Results of detection of NGF receptor by conventional RIA and by Method I as described herein are shown in Table I below.
In Method I, NGF (Sigma) incubated with membrane-free cytoplasm of cells that express the receptor formed a readily observed precipitate which was absent in cytoplasm of SW948 cells that did not express the receptor. Two cell lines (SW1116 and WM 266-4) which by RIA do not express cell surface NGF receptor also showed positive reaction in Method I. The precipitate collected from cytoplasm labeled with 3 H-uridine showed high incorporation, as did the precipitate from 35 S-methionine plus 35 S-cysteine-labeled cytoplasm, indicating the presence of both protein and RNA in the precipitate.
RNA and protein components of the precipitate were analyzed in A875 melanoma cells. Northern blot hybridization of the RNA isolated from the precipitate with a [32 P]TTP-labeled cDNA probe of the NGF receptor gene revealed 3.5 kilobase pair (kbp) bands in both the precipitate and in control RNA of cells expressing the NGF receptor. The α-enolase cDNA probe hybridized only to the control RNA.
To analyze the protein component of the precipitate, cytoplasm was incubated with 125 I-labeled NGF and the precipitate analyzed by SDS-PAGE. A 78 kilodalton (kd) band labeled with 125 I-NGF was detected, containing the NGF surface receptor (65 kd)-NGF monomer complex (13 kd). When the cross-linking agent (dimethyl superimidate) was present during precipitation, in addition to 78 kd band, a 175 kd band was observed which corresponds to the dimer of NGF receptor and the dimer of NGF. Thus NGF mixed with membrane-free cytoplasm specifically precipitates the synthesizing NGF receptor and its polysomal mRNA.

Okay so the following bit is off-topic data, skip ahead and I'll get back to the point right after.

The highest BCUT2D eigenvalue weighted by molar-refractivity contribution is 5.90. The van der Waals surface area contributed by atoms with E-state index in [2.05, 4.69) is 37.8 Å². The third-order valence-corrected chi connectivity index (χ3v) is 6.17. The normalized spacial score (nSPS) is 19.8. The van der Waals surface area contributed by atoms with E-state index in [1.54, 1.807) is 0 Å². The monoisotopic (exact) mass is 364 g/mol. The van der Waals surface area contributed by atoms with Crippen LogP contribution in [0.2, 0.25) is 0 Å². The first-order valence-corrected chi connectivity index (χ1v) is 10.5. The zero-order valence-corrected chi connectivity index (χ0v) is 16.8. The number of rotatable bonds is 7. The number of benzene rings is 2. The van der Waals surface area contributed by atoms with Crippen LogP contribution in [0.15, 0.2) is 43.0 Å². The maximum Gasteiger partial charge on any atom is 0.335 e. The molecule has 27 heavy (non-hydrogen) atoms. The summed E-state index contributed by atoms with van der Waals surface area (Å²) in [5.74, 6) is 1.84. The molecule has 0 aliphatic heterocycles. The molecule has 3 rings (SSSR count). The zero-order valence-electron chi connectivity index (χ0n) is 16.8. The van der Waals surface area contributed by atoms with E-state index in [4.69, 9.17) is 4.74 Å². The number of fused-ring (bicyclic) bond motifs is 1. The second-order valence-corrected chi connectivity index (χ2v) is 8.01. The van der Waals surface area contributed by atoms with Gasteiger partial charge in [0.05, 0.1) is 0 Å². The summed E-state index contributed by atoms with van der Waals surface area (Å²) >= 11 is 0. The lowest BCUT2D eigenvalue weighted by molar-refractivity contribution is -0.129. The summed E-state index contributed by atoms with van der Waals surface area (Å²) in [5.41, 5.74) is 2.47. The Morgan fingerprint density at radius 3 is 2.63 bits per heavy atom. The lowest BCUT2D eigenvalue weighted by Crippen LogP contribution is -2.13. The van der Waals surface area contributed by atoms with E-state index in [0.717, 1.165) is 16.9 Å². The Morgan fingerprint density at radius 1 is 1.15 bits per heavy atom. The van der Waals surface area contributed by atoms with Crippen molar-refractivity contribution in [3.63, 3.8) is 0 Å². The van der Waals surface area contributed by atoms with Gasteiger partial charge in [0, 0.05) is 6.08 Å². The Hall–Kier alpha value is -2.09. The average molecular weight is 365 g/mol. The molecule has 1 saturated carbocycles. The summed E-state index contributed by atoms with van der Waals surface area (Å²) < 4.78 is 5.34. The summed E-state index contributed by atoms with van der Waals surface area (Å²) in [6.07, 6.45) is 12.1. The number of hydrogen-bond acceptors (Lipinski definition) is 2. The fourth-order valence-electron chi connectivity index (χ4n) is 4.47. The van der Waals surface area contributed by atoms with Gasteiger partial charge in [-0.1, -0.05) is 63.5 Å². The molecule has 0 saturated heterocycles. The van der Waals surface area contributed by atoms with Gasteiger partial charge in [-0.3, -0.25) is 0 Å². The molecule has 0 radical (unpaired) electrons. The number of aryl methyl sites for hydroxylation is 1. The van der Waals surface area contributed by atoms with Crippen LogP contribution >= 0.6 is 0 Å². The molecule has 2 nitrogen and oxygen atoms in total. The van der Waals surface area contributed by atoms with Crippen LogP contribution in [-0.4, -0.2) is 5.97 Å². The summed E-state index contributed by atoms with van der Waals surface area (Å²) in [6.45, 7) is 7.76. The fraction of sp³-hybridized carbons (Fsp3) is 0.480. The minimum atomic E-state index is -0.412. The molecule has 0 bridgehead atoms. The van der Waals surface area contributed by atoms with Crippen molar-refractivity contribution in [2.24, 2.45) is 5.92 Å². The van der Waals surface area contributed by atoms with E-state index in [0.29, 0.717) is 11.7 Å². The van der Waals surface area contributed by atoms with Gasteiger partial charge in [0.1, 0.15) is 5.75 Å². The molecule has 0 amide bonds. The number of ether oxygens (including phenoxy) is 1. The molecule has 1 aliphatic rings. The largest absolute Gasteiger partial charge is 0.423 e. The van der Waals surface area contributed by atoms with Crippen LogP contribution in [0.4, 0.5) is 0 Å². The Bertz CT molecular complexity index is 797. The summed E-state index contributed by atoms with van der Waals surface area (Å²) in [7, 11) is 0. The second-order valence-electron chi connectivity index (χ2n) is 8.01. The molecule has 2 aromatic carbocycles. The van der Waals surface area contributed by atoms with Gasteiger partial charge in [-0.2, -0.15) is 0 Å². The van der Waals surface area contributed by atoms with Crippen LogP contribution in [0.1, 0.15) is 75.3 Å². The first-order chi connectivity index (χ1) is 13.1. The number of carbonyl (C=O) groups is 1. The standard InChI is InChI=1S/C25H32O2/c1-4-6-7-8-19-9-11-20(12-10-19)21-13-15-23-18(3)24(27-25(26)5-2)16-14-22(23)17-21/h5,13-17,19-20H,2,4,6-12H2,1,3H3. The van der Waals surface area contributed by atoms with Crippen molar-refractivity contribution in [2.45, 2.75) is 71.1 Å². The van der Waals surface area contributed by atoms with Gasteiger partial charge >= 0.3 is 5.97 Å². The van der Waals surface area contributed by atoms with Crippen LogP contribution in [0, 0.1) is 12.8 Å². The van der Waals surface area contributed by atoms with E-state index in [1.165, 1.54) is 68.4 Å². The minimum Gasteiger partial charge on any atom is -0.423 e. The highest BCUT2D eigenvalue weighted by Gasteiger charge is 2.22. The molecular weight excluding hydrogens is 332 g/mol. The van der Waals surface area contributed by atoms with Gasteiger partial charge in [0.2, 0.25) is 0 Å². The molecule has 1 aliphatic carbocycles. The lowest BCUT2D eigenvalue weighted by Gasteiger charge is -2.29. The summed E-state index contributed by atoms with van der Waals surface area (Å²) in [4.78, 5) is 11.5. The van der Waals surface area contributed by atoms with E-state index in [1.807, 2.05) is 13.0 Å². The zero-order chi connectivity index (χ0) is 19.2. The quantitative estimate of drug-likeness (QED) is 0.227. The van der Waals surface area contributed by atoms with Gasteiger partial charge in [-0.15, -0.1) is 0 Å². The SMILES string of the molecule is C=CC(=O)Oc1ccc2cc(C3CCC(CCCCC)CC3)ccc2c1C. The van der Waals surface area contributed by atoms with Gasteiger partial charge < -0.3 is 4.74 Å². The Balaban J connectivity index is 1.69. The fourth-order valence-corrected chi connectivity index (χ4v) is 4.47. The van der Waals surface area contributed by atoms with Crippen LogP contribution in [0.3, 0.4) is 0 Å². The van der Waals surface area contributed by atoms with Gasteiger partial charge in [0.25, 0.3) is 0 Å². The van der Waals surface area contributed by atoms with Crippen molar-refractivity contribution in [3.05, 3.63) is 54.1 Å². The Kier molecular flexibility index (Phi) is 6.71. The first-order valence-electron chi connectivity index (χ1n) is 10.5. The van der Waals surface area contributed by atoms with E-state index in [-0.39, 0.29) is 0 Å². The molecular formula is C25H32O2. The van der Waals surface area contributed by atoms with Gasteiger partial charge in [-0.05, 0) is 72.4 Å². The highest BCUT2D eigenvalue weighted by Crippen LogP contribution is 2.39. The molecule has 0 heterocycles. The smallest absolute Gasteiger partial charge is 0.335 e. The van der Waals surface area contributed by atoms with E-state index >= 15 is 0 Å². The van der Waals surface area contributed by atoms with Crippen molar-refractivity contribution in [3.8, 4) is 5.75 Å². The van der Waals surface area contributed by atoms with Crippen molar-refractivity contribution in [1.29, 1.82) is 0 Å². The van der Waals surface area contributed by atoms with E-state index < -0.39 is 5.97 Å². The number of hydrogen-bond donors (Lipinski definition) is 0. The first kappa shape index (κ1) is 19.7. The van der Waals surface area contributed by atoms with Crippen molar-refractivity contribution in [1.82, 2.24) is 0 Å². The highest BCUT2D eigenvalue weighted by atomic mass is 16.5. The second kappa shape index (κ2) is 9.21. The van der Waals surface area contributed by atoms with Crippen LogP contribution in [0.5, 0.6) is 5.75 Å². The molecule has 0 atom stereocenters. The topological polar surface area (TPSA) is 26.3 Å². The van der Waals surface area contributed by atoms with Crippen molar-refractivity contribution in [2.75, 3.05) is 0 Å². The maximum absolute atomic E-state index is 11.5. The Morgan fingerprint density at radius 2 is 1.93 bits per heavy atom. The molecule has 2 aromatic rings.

TABLE I______________________________________Detection of NFG receptor expression by conventionalcell surface test and NGF precipitation of cytoplasm(Method I) Surface receptor Method ICell expression in radio- Precipitateline immunoassay formation______________________________________HS294 ++++ +++A875 +++ +++WM9 + ++SW707 + ++SW1116 undetectable +WM266-4 undetectable +SW948 undetectable -______________________________________
Cytoplasm from melanoma cell lines WM 266-4 and colorectal carcinoma SW 707 which do not express cell surface PDGF receptor and show negative Northern blot hydridization with a probe of PDGF receptor cDNA was incubated with 125 I-PDGF. A precipitate formed which, analysed by SDS-PAGE electrophoresis, showed a band of 180 kd. mRNA isolated from the precipitate was translated in vitro, showing a synthesis of a protein of 165 kd.
Thus it appears that PDGF (15 kd monomer) (Collaborative Research) binds to synthesizing PDGF receptor, precipitating a polysomal complex containing mRNA and PDGF receptor. Since previously Northern analyses of total polyA RNA from SW 707 cells and WM 266-4 cells did not show hybridization with the cDNA probe of PDGF receptor, the isolated RNA may represent a message for the unknown PDGF receptor recognized by alpha-PDGF secreted by the tested cells. Table II below reports the comparison of detection by radioimmunoassay and detection by Method I.
TABLE II______________________________________Detection of PDGF receptor expression by conventionalcell surface test and PDGF precipitation of cytoplasm(Method 1) (Example 1B) Surface receptor Method ICell expression in radio- Precipitateline immunoassay formation______________________________________WI 38 ++ ++WM 266-4 undetectable +SW 707 undetectable +______________________________________